Maui Surf Life
Two mountains, one valley, 120 miles of coastline, 80+ accessible beaches— Maui is a landscape that’s cranking out an ever-growing number of the best surfers on the planet. What is the island magic that’s conjuring this crazy amount of talent?
Where SoCal boasts the daily consistency of peeling beach breaks and O’ahu relishes it’s gentle off-shore breezes, Maui serves it’s surfers up tough love. Between prevailing trade winds, varied micro-climates, and swell shadow from five surrounding islands, kids here learn early to adapt, building the skills to make the best of a day, even when it’s on-shore and 1-2 ft. They cut their teeth on “Maui glass,” an affectionate (and highly sarcastic) term for the island’s infamous wind chop, learning to launch 540 airs or fly down 40’ oceanic mountains despite the conditions. They learn to work with the trade winds, adopting different sports and equipment to make the most of the conditions. Eventually, it becomes the grit they’re made of.
That said, when the wind backs off and the swells hit just right, Maui is a surf mecca. The world over, surfers dream of Honolua Bay’s glassy rights, Ma’alaea’s barreling Freight Train, and they pay homage to the beastly waves of “Jaws” that roll through to pound the coastal cliffs at Pe’ahi. All those epic waves on one small island, how else but through this diversity could Maui foster multi-talented big wave riders like Ian Walsh, Paige Alms, and Albee Layer, crazy aerialists like Matt Meola and Tanner Hendrickson, all alongside classic longboard sliders like Kelly Potts and up-and-comer Sierra Lerback.
When the trade winds are wailing Maui surfers just dig out different toys, making them some of the most adaptable and well-rounded watermen out there. Pioneers like Laird Hamilton and Dave Kalama viewed Maui’s unique conditions as a boon to being a more diverse athlete. Kai Lenny took the idea and ran with it mastering just about every wind, wave, and paddle sport out there (and even some you’ve never heard of, keep reading...) On trade days, it’s more a choice of kiting Kanaha, heading up to Maliko to launch a downwind SUP run, or windsurfing The Point at Ho’okipa.
You needn’t look further than Kai Lenny’s latest assault on the open ocean, a surreal looking hydrofoil SUP, to see that Maui is an innovation epicenter for water sports. The island has incubated some of the most noted envelope-pusher/sport-definers of their time, like Laird and Dave in the early 90s who boldly whipped themselves into the first monster waves at Pe’ahi, starting the big wave tow-in surfing craze. Some twenty years later, Maui-based Brazilians Danilo Couto and Marcio Freire proved you didn’t need a jet ski to surf Jaws after all. The duo stunned the world as they paddled-in to the notorious break, subsequently starting a new craze for paddle-in big wave surfing. Where it was once deemed impossible to make these giant waves, this generation of surfers grew up watching these pioneers. Now they’re making their mark by pushing the envelope even farther, defying logic, reason, and, as it would seem, the laws of physics.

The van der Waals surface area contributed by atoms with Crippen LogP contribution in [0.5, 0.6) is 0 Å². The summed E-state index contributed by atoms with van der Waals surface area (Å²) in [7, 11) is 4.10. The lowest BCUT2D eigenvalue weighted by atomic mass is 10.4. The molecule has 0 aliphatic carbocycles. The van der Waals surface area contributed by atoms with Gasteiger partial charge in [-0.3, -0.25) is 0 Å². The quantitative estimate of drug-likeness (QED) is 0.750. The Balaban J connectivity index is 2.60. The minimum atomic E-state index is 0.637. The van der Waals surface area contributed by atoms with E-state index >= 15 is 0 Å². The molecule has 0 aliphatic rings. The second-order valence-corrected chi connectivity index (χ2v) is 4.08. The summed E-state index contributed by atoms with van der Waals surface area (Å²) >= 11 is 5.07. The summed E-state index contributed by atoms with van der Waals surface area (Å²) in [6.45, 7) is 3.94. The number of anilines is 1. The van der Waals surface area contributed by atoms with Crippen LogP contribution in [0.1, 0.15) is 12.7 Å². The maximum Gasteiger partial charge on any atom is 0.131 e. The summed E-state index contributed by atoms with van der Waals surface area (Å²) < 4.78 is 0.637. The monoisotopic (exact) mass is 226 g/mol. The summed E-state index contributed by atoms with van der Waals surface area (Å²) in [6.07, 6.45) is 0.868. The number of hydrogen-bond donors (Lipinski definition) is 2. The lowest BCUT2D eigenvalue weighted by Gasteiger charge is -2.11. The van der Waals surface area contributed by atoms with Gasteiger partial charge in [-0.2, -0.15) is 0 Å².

But it all starts somewhere—and groms here have always had it good. Kid- friendly breaks like Lahaina breakwall, Launiupoko, and Ho’okipa’s Pavilions (“Pavils”) serve up ankle-nippers year-round. The beaches are always filled with families camped for the day, a quiver of toys and hibachi in tow. Maui’s small- town feel remains undaunted, even as the decades roll by. For young surfers, friendships are forged in the line-up. As talent blooms, the camaraderie here drives competition in a uniquely positive way.
The strong community infrastructure, a web of parent volunteers and devoted local businesses and surf shop owners, have supported a consistent schedule of keiki surf competitions that are so long-lasting, some of Maui’s best known names in surfing have risen through their ranks. Perpetuating this aloha, these athletes are now giving back. Professional shaper Matt Kinoshita of Kazuma Surfboards was one of these groms, and is now sponsoring competitions himself. So was Ian Walsh, who founded his Menehune Mayhem contest to give back to the community that raised him at Ho’okipa. The contest is now in it’s 13th year, and has already fostered an entire generation of talented and bold surfers, such as Kain Daly, Joao Marco Maffini, Dylan Curry, and Sierra Larsen.
Building the character of Maui surfers is just as much about what happens when the waves aren’t up. As a matter of pride, kids here grow up country—four- wheeling through sugarcane fields, hurling themselves off jungle waterfalls, freediving for dinner, and building Friday night bonfires in lieu of burning-up a nightclub dance floor. Through jaunts to magical, remote places like Haleakala crater or mystical Hana, right in their backyard, the force of nature is burned in their soul. On Maui there’s always tako (octopus) to spear, a lei to string, or a jungle path that ends with a plunge into a freshwater pool.
Asked about Maui in a recent interview, pro longboarder Sierra Lerback said,